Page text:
4 If the initiee manages to overcome it and he declares once more, as at each stage, his willingness to continue, he retakes the false path and returns to the crossing and begins his ascension to the darkness where here and there, luminous isles quake. The ascending corridor, whose inclination is 28 degrees, is called “The Path of Truth into the Darkness”. After the regression, it represents the evolution, the elevation of the spirit. It is also the domain of Maat, where the initiee is guided by the voice of his conscience and his intuition.
5 Having arrived at the second crossing, another choice has to be made and another interrogation takes place. The science of Thot-Hermes doesn’t tolerate second-guessing; it involves a lengthy apprentiship and wide experience. The future follower must prove he has assimilated the seven principles that rule the universe. Her we find ourselves in a horizontal corridor where we feel a sense of balance. He heads for the bedroom of the queen.
6The bedroom of the queen. Egyptologists have called it thus; the small singular room whose real name is “the bedroom of Restau”, the place where the god prepares his resurrection. This bedroom of the rebirth is not in the axis of the monument. If the initiee renounces the royal initiation he will go no further. If he decided to continue, he is taken to the second crossing and begins the ascension to the Great Gallery.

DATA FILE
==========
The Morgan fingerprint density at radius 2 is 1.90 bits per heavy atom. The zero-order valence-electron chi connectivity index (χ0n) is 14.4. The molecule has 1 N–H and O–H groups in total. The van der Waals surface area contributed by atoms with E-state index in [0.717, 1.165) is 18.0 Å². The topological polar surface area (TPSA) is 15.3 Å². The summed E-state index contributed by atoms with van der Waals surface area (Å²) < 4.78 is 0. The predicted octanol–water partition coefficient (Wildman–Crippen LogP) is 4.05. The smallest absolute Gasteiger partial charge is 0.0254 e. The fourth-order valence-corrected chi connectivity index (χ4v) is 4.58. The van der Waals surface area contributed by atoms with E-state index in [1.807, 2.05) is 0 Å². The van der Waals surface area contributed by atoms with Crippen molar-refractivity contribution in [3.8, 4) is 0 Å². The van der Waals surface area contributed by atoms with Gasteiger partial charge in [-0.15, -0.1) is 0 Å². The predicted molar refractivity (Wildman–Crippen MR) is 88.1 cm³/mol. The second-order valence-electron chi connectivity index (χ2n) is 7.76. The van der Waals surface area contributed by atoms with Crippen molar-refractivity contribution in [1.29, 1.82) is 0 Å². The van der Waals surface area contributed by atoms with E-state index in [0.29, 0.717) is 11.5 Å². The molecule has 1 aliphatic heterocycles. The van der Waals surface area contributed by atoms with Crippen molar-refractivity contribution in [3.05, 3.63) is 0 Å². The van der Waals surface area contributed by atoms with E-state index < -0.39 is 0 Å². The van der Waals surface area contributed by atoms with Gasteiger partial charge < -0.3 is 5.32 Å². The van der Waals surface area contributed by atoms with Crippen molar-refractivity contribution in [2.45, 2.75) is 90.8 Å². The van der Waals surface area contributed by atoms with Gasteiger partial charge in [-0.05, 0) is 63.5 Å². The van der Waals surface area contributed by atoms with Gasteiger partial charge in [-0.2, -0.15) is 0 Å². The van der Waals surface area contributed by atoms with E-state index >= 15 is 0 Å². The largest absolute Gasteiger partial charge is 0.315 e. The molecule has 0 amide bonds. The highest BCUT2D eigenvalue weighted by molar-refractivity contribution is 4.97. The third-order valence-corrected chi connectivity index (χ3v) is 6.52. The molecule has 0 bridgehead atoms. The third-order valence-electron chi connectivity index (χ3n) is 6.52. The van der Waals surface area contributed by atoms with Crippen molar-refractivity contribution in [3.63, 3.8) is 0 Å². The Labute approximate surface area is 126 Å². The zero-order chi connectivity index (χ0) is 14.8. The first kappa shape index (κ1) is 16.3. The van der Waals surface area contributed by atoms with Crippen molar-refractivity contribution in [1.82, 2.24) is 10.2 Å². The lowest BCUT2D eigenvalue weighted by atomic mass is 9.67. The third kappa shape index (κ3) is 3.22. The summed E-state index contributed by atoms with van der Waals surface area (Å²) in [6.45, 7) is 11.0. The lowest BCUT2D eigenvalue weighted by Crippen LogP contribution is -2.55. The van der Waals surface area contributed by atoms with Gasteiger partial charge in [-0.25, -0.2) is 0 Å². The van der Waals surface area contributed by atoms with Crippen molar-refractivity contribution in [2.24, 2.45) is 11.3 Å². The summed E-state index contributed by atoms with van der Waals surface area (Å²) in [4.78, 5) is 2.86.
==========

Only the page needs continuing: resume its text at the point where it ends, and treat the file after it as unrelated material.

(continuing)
7 The Great Gallery. Its proper name “The Large Degree”, as is revealed in the Book of the Dead, “The Path of Truth into the Light” following to the first ascending corridor (The Path of Truth into the Darkness). This vast corridor reenacts the ascending journey from the sun to the place of resurrection. Focused on his sublime path into his future, the initiee is going to break with the profane world and become a 'follower of Ra’, a cult of Horus.
8 A last obstacle bars his route. At the end of the gallery, a triple granite lock guards the axis to the royal chamber. It is the triple veil of Isis, the place where the spirit and the body are going to merge so that the initiee can bend his spine to cross through the low gate.
9 The candidate now finds himself in the King’s chamber, the place of the royal and solar initiation. This is where the sun appears to the world, in an open tomb where the initiee is lain down. He must relive once more the dangerous nocturnal journey to the black sun, before reaching the eastern mountain and being reborn to a sublime existence, completely devoted to the divine.
‘What was closed has been opened.
Those who were gestating in death have been released’
The initiee has moreover become a son of Thot-Hermes in the great illuminated gallery; he is welcomed by his brothers and from his newborn lips these words flow:
“I am in the heart of Ra”
Source : René Lachaud, Magie et initiation en Égypte pharaonique.